Submitted: September 15th, 2004
Images archived 2004
Coco produces excellent results for the soilless grower; it is comparable in result to hydroponics systems.
It is a great alternative to the soil grower willing to experiment with a ?soilless? medium, yet get comparable results to a hydro grow.
Coco can be used in a hydroponics system, or just put into pots and watered by hand as with any other soil grow. Countless grows for decades have been produced in plain soil, mixed with organics, compost, and perlite among untold other ingredients thrown in.
While soil does have its advantages, it also has more drawbacks: inconsistancy, unwanted (unknown) ingredients, increased chances of over-fertilizing and over-watering. Nearly all of the potting soil used has been sourced from nature contain larva and insect eggs.
*Pics shown which I grew in Coco are only 30 days into flowering, 60 days old from seed, with an intentional N def. They are not as yellow as shown. I have provided them to show the crystal/pistil covering bud/leaves more common to hydro in this stage of flowering, yet grown in coco-filled pots
The Definition of Coco
Many at first are misled by the use of the term Coco. It has nothing to do with the Cocoa plant at all. In reality, they are the brown fibers that make up the husk of a coconut, which have been washed and buffered. Pure Coco can be used as a substrate, or Coco can also be mixed in with soil.
It can be bought loose in bags; it is also pressed into planks (and bricks). Coconuts are found near beaches, oceans, places that have very salty air. To rid the coco of these salts, the coco is first washed, and then pressure steamed to get rid of salts, and bacteria, germs or anything else that might have been in it. Coco is buffered using water, enriched with Magnesium and lime. The quality of this treatment is dependant to the quality of the Coco. Coconuts cannot be bought from a store, pealed, and mixed into your soil.
(Edit: low quality coco may need to be washed to remove natural salts.)
Coco and PH
The buffering process also means easy adjustment of pH in the Coco, which is imperative when it comes to the optimum uptake of nutrients throughout the plant?s life.
Soil PH can be hard to change, since it takes time to correct, flow check and restore. It takes longer to correct the problem in soil, than it took to cause it.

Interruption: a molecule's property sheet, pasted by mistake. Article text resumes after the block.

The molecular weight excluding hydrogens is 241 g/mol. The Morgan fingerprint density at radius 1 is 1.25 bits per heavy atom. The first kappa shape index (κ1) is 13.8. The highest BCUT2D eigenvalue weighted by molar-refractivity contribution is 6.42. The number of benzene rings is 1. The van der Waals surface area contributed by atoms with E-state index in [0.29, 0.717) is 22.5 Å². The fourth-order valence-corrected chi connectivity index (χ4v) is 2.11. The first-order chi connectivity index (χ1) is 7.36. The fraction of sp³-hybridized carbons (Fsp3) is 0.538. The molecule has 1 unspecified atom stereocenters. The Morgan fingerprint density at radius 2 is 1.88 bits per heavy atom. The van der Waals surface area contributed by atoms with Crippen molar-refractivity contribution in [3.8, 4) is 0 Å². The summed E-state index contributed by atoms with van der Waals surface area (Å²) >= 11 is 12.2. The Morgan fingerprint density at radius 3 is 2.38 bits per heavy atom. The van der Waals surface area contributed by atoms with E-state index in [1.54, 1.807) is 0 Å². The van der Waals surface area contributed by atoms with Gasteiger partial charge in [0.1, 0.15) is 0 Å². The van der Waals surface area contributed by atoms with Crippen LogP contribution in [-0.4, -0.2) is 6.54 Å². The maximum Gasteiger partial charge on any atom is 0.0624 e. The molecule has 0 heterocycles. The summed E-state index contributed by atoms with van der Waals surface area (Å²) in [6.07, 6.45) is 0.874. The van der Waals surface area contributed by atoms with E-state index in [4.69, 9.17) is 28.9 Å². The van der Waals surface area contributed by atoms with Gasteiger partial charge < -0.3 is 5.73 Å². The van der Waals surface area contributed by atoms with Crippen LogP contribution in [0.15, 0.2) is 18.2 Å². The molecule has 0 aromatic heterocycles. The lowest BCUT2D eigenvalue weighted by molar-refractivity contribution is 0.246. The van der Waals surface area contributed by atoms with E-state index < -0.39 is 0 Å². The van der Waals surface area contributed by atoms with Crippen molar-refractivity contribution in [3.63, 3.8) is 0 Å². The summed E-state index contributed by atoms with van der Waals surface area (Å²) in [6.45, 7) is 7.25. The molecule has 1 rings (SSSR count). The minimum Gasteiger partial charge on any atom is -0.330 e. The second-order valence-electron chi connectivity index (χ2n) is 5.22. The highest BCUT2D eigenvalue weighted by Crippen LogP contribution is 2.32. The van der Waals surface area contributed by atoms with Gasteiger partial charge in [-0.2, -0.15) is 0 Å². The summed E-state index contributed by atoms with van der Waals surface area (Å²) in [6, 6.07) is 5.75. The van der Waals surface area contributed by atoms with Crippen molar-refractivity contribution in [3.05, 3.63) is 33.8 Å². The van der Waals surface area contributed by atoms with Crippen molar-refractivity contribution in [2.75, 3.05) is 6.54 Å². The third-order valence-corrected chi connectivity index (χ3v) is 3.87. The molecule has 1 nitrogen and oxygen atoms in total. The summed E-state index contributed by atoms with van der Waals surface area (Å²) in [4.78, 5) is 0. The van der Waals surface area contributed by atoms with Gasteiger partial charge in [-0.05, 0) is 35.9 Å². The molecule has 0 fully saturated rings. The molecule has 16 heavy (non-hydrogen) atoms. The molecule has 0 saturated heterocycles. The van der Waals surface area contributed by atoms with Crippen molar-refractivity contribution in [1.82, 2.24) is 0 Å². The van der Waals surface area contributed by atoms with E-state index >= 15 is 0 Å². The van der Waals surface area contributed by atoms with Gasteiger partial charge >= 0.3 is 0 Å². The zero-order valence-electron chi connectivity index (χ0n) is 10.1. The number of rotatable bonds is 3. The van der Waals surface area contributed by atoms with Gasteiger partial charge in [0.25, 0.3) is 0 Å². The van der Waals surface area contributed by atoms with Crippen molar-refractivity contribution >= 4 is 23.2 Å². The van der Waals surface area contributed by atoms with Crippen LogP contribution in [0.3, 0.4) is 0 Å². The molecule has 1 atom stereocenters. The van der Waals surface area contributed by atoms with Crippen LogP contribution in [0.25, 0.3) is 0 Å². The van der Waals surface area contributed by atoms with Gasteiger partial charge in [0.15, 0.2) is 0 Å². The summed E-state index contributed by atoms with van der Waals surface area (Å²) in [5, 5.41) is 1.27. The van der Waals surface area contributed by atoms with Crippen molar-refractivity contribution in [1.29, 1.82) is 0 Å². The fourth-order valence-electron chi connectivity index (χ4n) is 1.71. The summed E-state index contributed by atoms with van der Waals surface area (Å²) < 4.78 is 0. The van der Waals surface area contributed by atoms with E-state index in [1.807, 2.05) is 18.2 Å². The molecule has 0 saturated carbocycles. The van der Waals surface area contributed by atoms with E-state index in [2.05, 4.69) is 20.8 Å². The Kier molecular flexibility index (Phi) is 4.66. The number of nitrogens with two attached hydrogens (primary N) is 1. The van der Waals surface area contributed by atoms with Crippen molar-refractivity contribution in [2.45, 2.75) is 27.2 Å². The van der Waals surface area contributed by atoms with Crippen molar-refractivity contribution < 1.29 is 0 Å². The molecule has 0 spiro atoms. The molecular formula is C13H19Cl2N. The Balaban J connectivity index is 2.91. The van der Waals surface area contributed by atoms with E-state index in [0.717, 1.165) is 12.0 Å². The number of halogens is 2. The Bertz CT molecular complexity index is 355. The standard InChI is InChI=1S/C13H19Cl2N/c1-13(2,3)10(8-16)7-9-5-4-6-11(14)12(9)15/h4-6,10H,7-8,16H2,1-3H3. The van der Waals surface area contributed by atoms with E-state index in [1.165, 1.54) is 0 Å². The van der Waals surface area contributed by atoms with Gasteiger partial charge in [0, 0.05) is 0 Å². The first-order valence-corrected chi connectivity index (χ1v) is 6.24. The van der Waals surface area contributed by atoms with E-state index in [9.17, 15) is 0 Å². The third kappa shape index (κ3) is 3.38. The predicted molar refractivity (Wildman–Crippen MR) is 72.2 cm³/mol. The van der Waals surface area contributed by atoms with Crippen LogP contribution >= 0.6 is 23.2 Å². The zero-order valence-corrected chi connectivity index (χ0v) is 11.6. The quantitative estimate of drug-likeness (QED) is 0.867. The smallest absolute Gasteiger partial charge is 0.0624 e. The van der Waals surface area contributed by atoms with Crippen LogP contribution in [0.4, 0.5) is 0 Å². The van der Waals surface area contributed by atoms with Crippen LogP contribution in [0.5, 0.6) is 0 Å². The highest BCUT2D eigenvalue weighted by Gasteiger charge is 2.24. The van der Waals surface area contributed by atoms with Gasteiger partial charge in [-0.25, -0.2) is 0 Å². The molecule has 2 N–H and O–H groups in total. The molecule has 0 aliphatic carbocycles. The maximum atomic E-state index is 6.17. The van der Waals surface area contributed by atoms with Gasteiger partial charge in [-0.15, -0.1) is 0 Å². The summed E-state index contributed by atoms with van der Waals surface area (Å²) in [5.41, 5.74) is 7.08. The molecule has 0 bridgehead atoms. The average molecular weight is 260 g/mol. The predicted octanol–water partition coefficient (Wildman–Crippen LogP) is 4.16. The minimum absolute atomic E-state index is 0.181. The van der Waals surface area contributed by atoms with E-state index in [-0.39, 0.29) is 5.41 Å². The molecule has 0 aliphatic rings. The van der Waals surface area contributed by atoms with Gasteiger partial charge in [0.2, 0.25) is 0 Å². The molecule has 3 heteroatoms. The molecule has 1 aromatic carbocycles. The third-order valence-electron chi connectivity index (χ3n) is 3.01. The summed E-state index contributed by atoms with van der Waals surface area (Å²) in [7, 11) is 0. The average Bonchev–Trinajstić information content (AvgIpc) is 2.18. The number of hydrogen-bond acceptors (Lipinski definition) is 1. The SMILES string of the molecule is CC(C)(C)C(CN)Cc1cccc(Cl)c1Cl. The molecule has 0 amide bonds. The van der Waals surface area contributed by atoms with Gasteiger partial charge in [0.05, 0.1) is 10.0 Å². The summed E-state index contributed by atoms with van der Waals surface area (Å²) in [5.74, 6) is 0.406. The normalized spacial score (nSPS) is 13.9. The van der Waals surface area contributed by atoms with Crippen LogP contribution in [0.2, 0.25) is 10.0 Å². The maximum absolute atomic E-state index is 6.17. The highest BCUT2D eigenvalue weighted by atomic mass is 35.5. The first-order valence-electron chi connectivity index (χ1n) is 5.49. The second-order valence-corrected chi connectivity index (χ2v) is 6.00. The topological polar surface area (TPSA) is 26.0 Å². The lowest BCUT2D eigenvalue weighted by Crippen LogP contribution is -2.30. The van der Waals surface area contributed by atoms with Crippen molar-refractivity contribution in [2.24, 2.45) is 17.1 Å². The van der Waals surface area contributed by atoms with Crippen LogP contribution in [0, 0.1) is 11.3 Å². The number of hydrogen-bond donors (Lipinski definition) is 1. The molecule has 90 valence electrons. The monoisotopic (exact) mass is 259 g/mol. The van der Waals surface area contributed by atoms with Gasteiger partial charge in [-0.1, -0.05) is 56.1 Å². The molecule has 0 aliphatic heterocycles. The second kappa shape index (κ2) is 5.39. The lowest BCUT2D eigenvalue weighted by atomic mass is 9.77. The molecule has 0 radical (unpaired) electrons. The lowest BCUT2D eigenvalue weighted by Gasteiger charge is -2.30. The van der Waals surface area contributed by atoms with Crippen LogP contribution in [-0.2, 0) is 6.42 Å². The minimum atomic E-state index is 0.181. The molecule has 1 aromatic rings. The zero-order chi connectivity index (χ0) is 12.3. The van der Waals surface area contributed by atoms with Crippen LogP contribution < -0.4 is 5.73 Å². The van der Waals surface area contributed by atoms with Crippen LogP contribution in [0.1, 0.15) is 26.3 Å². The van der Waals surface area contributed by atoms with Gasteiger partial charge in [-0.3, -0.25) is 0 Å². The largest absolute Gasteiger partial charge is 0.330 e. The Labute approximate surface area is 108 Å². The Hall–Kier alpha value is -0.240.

The PH of fresh Coco is marked on the bag from 5.0 - 7.0, however all of the coco I've tested was always between 6.0 - 6.5. Changing the PH of Coco takes a few waterings of pH-adjusted water, perhaps only one. The medium is very reactive to the PH of the water given to it; this gives coco growers rapid control over pH.
What is important is that you use 6.0 - 7.0 pH water, 6.5 being optimal if in pots.
Oxygen and Coco
Soil has a tendency to become finer after time. The clumps of soil quickly disintegrate, leaving very fine pieces of matter which hold moisture, creating saturated spots, making the soil less and less aerated for roots over the plant?s life. The soil at the bottom of the pots can become a very hostile environment for the roots to grow, making roots suffocate in mud. Coco users rarely find this a problem. Coco almost never disintegrates, leaving the medium well aerated, supplying the roots constantly with enough oxygen, and all saturated spots quickly even out.
Another advantage of Coco is the fact it can be re-used. Because Coco is treated so well, you can get up to three grows from the same batch of coco. Coco is inert and does not absorb nutrients within its own fibers, so plants uptake only supplied nutrient-rich water; excess nutrients and salts are washed through with the overflow.
I paid 8 Euros for a 50 Liter bag of coco. 24 Euros in Coco, and I can fill a total of 9 seventeen Liter pots (4.5 gallon) 3 times over. Those 27 plants could go through flowering, and only averaged to .88 euro per pot in coco.
Before reusing coco, you must sift through the Coco looking for any loose root fragments, missed decaying leaves, ect. and remove them.
Advantages and drawbacks
Coco overall has many distinct advantages over soil. I have yet to grow a plant in Coco that hasn?t reached 2-2.5 feet in just 1 month from seed, without any stretching until later in life (without Topping or Fimming). The evenness of watering and the quick and direct changes of pH compares to hydro. The cost isn?t that steep because it can be reused up to 3 times, making the average cost (for myself) .24 cents US currency per US gallon. Well, after using coco, I?ll never use normal potting soil ever again
The only drawback to Coco I have found is that a massive root ball forms very quick while in veg., all my plants were detrimentally root bound in 7 Liter (1.85) gallons of coco after only 3 weeks of growth from seed. If you are ready for the growth, being in pots, and hesitant at all to go hydro with supplies and adjustments, it's just a small hurdle for all the benefits.
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